Marilyn needs too many Ping-Pong Balls

Marilyn is Wrong Copyright © 1997-1998 Herb Weiner. All rights reserved.

Ask Marilyn ® by Marilyn vos Savant is a column in Parade Magazine, published by PARADE, 711 Third Avenue, New York, NY 10017, USA. According to Parade, Marilyn vos Savant is listed in the "Guinness Book of World Records Hall of Fame" for "Highest IQ."

In her Parade Magazine column of January 5, 1997, Marilyn claimed that 4900 balls would be required to build a four sided equilateral pyramid (with a square base and equilateral triangles on the four sides), despite the fact that five balls would be quite sufficient. In her column of March 2, 1997, Marilyn attempted to justify her original answer by claiming that the balls had to be arranged in a square before building the pyramid.

Let's try to economize, please and Don Groves <> both wrote to suggest that five balls are sufficient: a square base consisting of four balls, with one ball on top. Each of the four sides would be an equilateral triangle consisting of three balls.

An Interesting Theory

Fred Moolten <> wrote to suggest an interesting theory:
How does Marilyn arrive at answers to readers' questions? PARADE might wish readers to think that she uses her immense store of knowledge to answer factual questions and her enormous reasoning power to solve puzzles. Often, however, a clue to how a process works is provided when the process misfires. Take one of her latest gaffes -- the ping pong ball puzzle. A reader asked her to state the smallest number of ping pong balls needed to build a pyramid by adding successive layers to a square base. As some of your respondents have noted, the correct answer is 5, which can be thought of as one squared + two squared. The next higher pyramid requires 14 (one squared + two squared + three squared), then 30, and so on, with Marilyn's answer, 4900, way off in the distance. All of these numbers are termed "pyramidal numbers" for obvious reasons. Could she have reasoned her way to 4900, overlooking all the intervening pyramidal numbers along the way? I can't imagine how.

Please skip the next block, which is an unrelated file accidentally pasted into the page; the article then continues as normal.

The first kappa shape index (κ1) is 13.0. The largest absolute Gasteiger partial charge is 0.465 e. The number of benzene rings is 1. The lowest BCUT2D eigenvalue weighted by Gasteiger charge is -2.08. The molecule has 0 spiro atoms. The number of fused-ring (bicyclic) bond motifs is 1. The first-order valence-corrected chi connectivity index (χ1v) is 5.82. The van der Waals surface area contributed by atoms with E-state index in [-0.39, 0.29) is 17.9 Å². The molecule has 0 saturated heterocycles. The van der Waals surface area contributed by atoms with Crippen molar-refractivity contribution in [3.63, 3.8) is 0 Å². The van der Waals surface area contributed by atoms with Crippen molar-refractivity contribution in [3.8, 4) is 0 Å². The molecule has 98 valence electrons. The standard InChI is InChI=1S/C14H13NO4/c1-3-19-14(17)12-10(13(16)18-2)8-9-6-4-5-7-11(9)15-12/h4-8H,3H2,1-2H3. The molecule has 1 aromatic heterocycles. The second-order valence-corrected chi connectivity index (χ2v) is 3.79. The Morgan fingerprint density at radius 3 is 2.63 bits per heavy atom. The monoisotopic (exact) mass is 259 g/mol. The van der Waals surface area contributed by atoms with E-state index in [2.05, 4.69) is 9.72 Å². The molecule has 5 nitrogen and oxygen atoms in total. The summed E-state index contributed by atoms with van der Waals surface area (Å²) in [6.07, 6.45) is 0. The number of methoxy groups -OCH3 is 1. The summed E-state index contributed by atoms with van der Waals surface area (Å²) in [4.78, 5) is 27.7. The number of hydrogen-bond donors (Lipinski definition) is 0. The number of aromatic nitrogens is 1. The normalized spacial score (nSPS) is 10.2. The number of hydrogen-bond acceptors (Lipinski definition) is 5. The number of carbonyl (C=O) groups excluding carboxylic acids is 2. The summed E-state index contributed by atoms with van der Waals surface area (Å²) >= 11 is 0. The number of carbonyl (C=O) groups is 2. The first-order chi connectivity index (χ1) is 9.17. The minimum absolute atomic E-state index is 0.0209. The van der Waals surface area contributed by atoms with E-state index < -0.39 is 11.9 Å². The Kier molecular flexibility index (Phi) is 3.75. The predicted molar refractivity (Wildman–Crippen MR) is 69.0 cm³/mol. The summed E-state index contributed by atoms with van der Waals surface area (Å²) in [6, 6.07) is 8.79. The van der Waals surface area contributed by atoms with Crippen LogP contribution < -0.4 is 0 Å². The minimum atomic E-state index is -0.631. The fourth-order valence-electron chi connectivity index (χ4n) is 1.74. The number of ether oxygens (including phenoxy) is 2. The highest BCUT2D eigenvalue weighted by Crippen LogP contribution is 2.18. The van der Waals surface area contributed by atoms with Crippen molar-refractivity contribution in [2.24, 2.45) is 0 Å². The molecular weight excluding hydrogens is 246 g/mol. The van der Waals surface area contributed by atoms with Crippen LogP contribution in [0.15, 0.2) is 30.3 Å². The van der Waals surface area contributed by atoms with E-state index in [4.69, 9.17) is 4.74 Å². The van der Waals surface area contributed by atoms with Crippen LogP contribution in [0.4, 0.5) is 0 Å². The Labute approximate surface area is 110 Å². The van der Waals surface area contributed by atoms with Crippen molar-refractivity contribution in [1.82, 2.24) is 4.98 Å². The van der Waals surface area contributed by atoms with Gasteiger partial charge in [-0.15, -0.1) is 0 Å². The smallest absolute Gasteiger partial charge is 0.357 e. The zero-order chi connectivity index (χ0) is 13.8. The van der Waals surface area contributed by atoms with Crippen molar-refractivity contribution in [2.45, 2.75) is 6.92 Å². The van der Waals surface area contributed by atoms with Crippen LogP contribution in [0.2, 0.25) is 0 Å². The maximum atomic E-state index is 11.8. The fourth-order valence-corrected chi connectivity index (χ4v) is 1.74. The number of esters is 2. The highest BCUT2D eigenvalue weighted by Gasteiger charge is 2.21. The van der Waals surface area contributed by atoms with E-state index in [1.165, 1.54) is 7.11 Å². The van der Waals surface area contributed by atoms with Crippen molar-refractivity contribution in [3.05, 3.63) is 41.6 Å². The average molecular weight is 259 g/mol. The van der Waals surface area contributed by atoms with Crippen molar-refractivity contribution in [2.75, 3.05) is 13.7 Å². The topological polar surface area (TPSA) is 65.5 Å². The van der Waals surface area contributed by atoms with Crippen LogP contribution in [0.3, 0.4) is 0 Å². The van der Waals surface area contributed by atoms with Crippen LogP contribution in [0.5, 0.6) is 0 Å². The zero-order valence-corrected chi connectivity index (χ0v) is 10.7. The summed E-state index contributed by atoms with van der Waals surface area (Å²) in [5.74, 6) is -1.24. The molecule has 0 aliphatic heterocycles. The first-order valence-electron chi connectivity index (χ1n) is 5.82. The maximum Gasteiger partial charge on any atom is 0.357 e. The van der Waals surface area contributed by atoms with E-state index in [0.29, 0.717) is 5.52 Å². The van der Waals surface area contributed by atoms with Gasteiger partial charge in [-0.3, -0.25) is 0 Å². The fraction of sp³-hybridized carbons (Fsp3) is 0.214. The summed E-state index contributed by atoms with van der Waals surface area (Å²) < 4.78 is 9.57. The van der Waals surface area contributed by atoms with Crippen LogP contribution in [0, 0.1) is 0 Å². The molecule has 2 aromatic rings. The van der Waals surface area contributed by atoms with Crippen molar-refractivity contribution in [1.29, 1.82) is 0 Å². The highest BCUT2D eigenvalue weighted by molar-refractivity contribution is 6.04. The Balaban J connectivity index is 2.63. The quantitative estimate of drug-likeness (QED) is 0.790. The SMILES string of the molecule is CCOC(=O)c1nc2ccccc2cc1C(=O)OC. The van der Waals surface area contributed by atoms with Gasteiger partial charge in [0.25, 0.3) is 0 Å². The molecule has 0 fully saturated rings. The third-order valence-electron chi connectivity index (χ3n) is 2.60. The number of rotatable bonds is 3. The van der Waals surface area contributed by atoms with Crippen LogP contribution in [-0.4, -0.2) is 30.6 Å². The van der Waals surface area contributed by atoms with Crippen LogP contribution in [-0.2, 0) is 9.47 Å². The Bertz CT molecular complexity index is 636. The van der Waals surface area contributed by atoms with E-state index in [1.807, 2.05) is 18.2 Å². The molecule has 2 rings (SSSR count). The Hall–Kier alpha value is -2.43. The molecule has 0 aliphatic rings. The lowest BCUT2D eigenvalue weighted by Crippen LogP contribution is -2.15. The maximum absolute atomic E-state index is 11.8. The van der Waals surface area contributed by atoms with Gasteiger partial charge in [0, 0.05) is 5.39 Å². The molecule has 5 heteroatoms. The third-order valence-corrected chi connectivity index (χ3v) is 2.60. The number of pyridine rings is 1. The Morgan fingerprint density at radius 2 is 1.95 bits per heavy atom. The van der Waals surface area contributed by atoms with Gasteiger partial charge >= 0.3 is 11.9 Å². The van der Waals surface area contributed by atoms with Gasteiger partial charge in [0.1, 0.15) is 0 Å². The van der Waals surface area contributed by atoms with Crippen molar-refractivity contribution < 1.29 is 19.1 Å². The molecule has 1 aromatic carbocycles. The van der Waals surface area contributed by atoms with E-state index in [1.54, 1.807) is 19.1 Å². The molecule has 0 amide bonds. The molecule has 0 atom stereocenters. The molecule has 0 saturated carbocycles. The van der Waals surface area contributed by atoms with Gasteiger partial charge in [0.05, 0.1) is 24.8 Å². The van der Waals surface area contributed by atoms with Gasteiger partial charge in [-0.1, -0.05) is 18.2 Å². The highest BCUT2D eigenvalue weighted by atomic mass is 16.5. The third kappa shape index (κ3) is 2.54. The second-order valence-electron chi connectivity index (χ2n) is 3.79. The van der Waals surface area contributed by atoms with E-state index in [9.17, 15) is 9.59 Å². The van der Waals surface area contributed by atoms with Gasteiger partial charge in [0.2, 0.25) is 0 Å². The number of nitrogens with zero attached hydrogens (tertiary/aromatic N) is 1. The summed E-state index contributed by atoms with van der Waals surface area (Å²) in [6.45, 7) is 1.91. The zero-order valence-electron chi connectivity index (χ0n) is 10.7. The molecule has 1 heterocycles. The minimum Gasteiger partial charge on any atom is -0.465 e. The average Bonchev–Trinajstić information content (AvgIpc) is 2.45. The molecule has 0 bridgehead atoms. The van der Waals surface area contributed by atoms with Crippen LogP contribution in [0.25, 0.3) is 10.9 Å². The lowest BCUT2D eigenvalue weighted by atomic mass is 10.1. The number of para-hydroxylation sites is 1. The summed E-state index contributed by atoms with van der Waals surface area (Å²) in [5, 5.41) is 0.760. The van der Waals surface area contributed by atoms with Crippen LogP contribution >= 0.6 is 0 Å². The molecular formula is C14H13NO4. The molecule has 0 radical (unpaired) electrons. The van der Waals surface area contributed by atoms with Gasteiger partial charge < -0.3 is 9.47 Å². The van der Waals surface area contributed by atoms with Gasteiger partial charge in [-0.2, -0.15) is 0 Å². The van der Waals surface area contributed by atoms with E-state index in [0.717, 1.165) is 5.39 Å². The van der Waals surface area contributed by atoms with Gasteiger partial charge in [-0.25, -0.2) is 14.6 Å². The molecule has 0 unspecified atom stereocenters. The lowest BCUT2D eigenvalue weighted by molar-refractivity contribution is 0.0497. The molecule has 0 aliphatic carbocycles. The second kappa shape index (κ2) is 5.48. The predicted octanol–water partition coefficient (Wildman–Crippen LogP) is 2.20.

On the other hand, what happens if instead of asking her brain what the answer is, she asks a database (or asks her secretary to ask a database)? Three critical elements of the reader's question were "number", "pyramid", and "square". Ask a database (e.g. AltaVista, using the Advanced search) to search for "pyramid AND number AND square" and you find that one of the early links to come up is Great Pyramid Courses. (Click in the Advanced box at the top of the Alta Vista Search page, enter the Selection Criteria "pyramid AND number AND square", then enter the Results Ranking Criteria "pyramid" and click "Submit Advanced Query". The above link currently comes up near the top of the second page of results, but this could change in the future as the number of web pages grows.) Checking out this link, you find that there is only a single number that is both pyramidal and also a square. What number? You guessed it. Does this give us some hint of how Marilyn solves things? Perhaps that's a question a reader should ask her for the next issue of PARADE.

You can quickly find even more items on this by typing "pyramidal numbers", but that's cheating, since the PARADE puzzle didn't use that term

An alternative solution

Mark Lyttle <> wrote to point out that any pyramidal number that is an integral multiple of four will also work, if you arrange them on the ground so that they form a hollow rather than a solid square. The smallest such number, 140 (1 + 4 + 9 + 16 + 25 + 36 + 49), can be arranged using four sets of 35 balls each to form a hollow square made up of 36 balls on each side (the corner balls are part of two adjacent sides). Then, these same balls can be used to create a pyramid with a 7 x 7 base, and sides made up of triangles with seven balls on each side. There are many other numbers that will also work. last updated September 20, 1998 by